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Things I Wish Were In The Bible

"Thy word is a lamp to my feet, and a light to my path"
—Psalm 119:105 (KJV)

As I read my Bible, I remember my writing teacher pacing the tatty, wooden classroom floor. His aged voice croaked, “Details, students. Details! Vivid verbs. Well-chosen words. Show. Don’t tell!” When I read the Bible, I often want to shout at its writers “Details! Details! Details!!”

The meat is there—truth, instruction, prophesy—but so much of it leaves me wondering. So many details lost.

Now, I understand that I can infer by using what I already know and applying contextual clues, but still, I want to know absolutely. (If you read last week’s post, you know that I like “absolutes and certainties.”) I want those writers to compel me into the scenes. I want to see, hear, taste, touch, and smell the happenings through their words.

Take the ark, for example. I want the scribe to provide a cross-reference to a species list. I need to know exactly which animals were on that ark. I want notes from Noah’s journal (if he kept one). I want to know how those animals behaved. What problems occurred? How did Noah solve them? Then there’s Jonah and the “big fish.” What kind of fish? How big exactly? I need a description of the inside of that belly. I want a rich, six-senses narrative. When Jonah prayed to the Lord, did his voice echo inside an empty belly, or was Jonah swimming in . . . well . . . yesterday’s lunch?

How tall was Jesus? What did His voice sound like? How far was Mary and Martha’s house from Lazarus’ tomb? What were the merchants selling in the temple? What foods were spread on the banquet table? How did that huge crowd on the hillside hear Jesus when He taught them? Was it like the “telephone game” with the people in front passing the message to those gathered behind them? And the loaves and fishes. What kind of bread? Was the fish baked, broiled, fried, or (horrors) raw?

Trivia. Yes, I know it’s all trivia. Still, I desire the vivid pictures that words can paint. And then, I think this: God’s purpose is in everything. Too many details might veil the message. Sagacity might be buried in imaginary side trips. A struggling reader, more importantly a new Christian, might find it hard to separate the meat from the details. Perhaps God took pity on the poor scribes who dipped their pens in inkwells again and again writing His inspired words longhand. All good reasons for leaving out the particulars.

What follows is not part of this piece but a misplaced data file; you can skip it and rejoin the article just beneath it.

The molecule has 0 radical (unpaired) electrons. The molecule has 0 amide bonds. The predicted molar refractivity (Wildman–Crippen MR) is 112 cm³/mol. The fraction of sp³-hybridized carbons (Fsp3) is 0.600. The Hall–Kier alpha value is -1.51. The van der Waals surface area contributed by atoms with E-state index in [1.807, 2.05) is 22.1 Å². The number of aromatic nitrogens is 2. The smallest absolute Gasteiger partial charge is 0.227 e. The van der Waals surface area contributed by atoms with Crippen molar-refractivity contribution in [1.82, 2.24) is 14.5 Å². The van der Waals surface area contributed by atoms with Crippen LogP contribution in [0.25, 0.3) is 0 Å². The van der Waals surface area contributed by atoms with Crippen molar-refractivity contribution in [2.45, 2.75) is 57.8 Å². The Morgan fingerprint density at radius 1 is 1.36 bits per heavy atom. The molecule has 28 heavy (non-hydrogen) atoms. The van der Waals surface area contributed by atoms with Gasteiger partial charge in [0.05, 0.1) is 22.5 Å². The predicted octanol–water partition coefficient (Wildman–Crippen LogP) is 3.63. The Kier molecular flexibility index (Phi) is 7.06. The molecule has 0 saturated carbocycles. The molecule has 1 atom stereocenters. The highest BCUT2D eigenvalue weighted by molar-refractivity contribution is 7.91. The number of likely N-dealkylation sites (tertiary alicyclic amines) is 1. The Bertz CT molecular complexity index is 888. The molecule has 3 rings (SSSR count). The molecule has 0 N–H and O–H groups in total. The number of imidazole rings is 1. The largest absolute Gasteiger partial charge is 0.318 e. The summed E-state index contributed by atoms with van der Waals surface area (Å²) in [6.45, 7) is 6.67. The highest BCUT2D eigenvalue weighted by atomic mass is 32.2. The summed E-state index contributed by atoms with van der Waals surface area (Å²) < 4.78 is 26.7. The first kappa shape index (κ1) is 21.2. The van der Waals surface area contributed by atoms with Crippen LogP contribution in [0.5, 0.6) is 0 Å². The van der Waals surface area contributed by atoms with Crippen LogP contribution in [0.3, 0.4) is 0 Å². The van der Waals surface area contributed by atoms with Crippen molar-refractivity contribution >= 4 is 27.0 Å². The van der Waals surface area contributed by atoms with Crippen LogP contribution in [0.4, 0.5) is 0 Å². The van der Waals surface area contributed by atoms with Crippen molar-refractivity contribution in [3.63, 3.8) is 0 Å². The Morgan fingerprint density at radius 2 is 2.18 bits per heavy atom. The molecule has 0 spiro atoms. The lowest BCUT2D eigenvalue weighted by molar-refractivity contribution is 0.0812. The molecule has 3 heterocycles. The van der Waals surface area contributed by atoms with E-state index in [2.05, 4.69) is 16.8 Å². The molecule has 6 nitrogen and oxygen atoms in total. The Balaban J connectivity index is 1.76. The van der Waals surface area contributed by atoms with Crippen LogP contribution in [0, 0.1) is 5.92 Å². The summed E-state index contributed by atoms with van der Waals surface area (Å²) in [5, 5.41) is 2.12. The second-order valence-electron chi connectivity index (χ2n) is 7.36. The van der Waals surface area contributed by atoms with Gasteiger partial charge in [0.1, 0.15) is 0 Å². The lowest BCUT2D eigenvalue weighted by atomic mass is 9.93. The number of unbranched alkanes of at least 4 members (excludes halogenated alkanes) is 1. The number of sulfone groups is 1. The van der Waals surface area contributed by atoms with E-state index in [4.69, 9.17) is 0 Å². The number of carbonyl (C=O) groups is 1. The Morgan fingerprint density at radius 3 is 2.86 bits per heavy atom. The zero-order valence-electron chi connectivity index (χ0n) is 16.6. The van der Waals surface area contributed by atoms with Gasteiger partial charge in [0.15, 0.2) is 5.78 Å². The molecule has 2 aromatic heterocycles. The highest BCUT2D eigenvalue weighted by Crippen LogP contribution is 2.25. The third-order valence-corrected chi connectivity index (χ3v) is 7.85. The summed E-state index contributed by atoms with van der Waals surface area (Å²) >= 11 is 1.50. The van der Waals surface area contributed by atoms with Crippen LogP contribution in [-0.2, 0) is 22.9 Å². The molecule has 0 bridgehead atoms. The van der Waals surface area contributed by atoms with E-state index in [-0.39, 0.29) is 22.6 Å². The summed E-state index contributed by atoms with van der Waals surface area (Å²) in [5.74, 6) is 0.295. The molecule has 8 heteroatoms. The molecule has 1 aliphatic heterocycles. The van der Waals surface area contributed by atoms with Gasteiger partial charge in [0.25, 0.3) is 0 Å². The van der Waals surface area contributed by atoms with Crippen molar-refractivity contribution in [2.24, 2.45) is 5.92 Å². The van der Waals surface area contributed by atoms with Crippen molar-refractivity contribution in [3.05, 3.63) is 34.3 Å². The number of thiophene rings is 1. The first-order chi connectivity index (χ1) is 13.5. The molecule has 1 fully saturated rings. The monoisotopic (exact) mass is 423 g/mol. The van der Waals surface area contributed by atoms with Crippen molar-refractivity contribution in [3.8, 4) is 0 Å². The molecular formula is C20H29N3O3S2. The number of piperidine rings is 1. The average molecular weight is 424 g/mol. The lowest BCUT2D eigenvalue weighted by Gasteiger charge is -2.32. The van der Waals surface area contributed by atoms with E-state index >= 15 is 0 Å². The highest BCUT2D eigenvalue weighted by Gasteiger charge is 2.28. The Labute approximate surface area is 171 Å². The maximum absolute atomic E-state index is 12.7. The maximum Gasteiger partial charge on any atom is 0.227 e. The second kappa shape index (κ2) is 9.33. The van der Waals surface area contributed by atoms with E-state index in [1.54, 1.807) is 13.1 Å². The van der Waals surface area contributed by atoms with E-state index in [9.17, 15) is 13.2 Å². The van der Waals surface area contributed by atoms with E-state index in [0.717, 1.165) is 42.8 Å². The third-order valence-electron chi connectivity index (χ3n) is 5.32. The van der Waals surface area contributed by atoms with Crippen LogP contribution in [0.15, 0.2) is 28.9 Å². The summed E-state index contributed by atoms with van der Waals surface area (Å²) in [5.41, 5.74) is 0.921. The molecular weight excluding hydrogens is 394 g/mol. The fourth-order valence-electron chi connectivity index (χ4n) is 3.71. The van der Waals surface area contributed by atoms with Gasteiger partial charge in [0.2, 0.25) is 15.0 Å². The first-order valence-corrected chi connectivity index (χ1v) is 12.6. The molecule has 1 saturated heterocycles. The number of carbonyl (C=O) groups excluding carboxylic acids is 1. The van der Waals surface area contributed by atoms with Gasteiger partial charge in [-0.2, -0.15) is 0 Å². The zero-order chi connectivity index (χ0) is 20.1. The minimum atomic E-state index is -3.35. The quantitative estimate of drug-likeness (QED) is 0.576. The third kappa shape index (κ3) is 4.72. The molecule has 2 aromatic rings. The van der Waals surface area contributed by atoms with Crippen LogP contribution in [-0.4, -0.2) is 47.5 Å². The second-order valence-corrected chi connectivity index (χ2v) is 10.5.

The Bible gets down to the real heart of issues. The prophet Jeremiah said, “Then the LORD stretched out His hand and touched my mouth, and the LORD said to me, ‘Behold, I have put My words in your mouth’." (Jeremiah 1:9). And Timothy, in the New Testament, tells us, “All Scripture is God-breathed and is useful for teaching, rebuking, correcting and training in righteousness.” (2 Timothy 3:16)

"My words". "God-breathed scripture". No matter what we desire, God gives us exactly what we need—and that includes the words in the Bible.


I'm proud to be a contributing author to the following series of humorous devotionals.
And check out my "Kid's Bible Dictionary" and pre-teen mysteries, also from Barbour.

See all the books in the Camp Club Girls series.

See all the books in the Camp Club Girls series.
Click on the picture.
I am the author of these books, but I have not been compensated for mentioning them on this blog or linking them to the seller's website. I am disclosing this in accordance with the Federal Trade Commission’s 16 CFR, Part 255: “Guides Concerning the Use of Endorsements and Testimonials in Advertising."

By Max Lucado, Published by Thomas Nelson
Max Lucado has a unique way with words, and his children's book Hermie A Common Caterpillar is no exception. With simple text and bright, watercolor illustrations, the story of Hermie unfolds.

Hermie wonders why he looks and feels so common. Whenever he asks God why, God simply answers, "I'm not finished with you yet." Then, one day, Hermie feels very tired. He gets into his cozy, leafy bed, and he sleeps. And while Hermie sleeps a transformation takes place. When he wakes up, Hermie discovers that God has done something grand. You can guess what it is. Every caterpillar that lives to adulthood knows the end of the story.

Parents, please share this book and its powerful message with your children. We are all special because God loves us, and He has a unique purpose for our lives. Whenever we slump into feeling ordinary, we know that we have hope because . . .God isn't finished with us yet!

*Disclosure of Material Connection: I received this book free from the publisher through the BookSneeze®.com book review bloggers program. I was not required to write a positive review. The opinions I have expressed are my own. I am disclosing this in accordance with the Federal Trade Commission’s 16 CFR, Part 255 : “Guides Concerning the Use of Endorsements and Testimonials in Advertising.”

©text on this blog copyrighted 2012 by Jean Fischer unless otherwise credited. You may link to the blog, but please don't reprint the text without my permission.

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